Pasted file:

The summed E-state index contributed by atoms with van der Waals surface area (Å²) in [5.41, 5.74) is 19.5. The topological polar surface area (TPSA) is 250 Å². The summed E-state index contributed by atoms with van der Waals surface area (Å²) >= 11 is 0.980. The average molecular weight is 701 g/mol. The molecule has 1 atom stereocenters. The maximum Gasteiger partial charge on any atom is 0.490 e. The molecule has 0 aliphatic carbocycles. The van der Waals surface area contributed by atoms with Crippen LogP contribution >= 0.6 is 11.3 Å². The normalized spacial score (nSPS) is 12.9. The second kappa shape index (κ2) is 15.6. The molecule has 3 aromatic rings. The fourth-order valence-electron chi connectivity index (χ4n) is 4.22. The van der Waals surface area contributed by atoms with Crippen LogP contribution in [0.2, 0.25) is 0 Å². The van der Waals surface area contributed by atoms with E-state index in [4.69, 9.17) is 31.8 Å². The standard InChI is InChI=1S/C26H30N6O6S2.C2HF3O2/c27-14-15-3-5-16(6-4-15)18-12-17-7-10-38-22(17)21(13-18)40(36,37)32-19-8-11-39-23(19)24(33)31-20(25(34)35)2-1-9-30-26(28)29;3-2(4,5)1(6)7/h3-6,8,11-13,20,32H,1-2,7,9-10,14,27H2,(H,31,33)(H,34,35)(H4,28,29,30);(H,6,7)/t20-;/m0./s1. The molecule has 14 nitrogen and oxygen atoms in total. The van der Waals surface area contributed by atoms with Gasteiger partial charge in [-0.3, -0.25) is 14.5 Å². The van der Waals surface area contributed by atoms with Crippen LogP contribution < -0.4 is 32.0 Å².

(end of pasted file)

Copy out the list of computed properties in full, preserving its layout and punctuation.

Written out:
The summed E-state index contributed by atoms with van der Waals surface area (Å²) in [5.41, 5.74) is 19.5. The topological polar surface area (TPSA) is 250 Å². The summed E-state index contributed by atoms with van der Waals surface area (Å²) >= 11 is 0.980. The average molecular weight is 701 g/mol. The molecule has 1 atom stereocenters. The maximum Gasteiger partial charge on any atom is 0.490 e. The molecule has 0 aliphatic carbocycles. The van der Waals surface area contributed by atoms with Crippen LogP contribution >= 0.6 is 11.3 Å². The normalized spacial score (nSPS) is 12.9. The second kappa shape index (κ2) is 15.6. The molecule has 3 aromatic rings. The fourth-order valence-electron chi connectivity index (χ4n) is 4.22. The van der Waals surface area contributed by atoms with Crippen LogP contribution in [0.2, 0.25) is 0 Å². The van der Waals surface area contributed by atoms with E-state index in [4.69, 9.17) is 31.8 Å². The standard InChI is InChI=1S/C26H30N6O6S2.C2HF3O2/c27-14-15-3-5-16(6-4-15)18-12-17-7-10-38-22(17)21(13-18)40(36,37)32-19-8-11-39-23(19)24(33)31-20(25(34)35)2-1-9-30-26(28)29;3-2(4,5)1(6)7/h3-6,8,11-13,20,32H,1-2,7,9-10,14,27H2,(H,31,33)(H,34,35)(H4,28,29,30);(H,6,7)/t20-;/m0./s1. The molecule has 14 nitrogen and oxygen atoms in total. The van der Waals surface area contributed by atoms with Gasteiger partial charge in [-0.3, -0.25) is 14.5 Å². The van der Waals surface area contributed by atoms with Crippen LogP contribution < -0.4 is 32.0 Å².